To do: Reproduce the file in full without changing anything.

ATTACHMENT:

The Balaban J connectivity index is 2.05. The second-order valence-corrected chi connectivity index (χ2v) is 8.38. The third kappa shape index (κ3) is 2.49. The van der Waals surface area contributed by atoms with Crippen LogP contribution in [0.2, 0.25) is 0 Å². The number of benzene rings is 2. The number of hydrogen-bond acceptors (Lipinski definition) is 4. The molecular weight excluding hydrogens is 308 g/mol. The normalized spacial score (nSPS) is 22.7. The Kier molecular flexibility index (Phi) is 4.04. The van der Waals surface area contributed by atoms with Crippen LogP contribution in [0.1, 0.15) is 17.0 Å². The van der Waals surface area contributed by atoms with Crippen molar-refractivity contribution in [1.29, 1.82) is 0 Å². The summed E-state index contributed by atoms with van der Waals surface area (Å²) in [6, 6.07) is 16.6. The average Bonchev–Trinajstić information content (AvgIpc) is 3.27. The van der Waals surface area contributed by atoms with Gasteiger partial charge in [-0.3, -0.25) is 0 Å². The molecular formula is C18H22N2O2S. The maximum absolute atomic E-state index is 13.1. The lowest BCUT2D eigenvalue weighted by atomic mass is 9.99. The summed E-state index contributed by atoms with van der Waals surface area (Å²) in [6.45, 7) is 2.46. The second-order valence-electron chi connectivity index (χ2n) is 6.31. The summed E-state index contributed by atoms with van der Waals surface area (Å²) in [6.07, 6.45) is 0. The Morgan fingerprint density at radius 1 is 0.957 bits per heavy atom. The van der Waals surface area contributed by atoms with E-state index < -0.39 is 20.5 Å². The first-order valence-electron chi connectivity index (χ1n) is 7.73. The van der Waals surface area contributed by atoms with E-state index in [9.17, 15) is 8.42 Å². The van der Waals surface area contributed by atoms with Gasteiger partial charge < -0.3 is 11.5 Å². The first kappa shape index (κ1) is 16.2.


The Balaban J connectivity index is 2.05. The second-order valence-corrected chi connectivity index (χ2v) is 8.38. The third kappa shape index (κ3) is 2.49. The van der Waals surface area contributed by atoms with Crippen LogP contribution in [0.2, 0.25) is 0 Å². The number of benzene rings is 2. The number of hydrogen-bond acceptors (Lipinski definition) is 4. The molecular weight excluding hydrogens is 308 g/mol. The normalized spacial score (nSPS) is 22.7. The Kier molecular flexibility index (Phi) is 4.04. The van der Waals surface area contributed by atoms with Crippen LogP contribution in [0.1, 0.15) is 17.0 Å². The van der Waals surface area contributed by atoms with Crippen molar-refractivity contribution in [1.29, 1.82) is 0 Å². The summed E-state index contributed by atoms with van der Waals surface area (Å²) in [6, 6.07) is 16.6. The average Bonchev–Trinajstić information content (AvgIpc) is 3.27. The van der Waals surface area contributed by atoms with Gasteiger partial charge in [-0.3, -0.25) is 0 Å². The molecular formula is C18H22N2O2S. The maximum absolute atomic E-state index is 13.1. The lowest BCUT2D eigenvalue weighted by atomic mass is 9.99. The summed E-state index contributed by atoms with van der Waals surface area (Å²) in [6.45, 7) is 2.46. The second-order valence-electron chi connectivity index (χ2n) is 6.31. The summed E-state index contributed by atoms with van der Waals surface area (Å²) in [6.07, 6.45) is 0. The Morgan fingerprint density at radius 1 is 0.957 bits per heavy atom. The van der Waals surface area contributed by atoms with E-state index < -0.39 is 20.5 Å². The first-order valence-electron chi connectivity index (χ1n) is 7.73. The van der Waals surface area contributed by atoms with E-state index in [9.17, 15) is 8.42 Å². The van der Waals surface area contributed by atoms with Gasteiger partial charge < -0.3 is 11.5 Å². The first kappa shape index (κ1) is 16.2.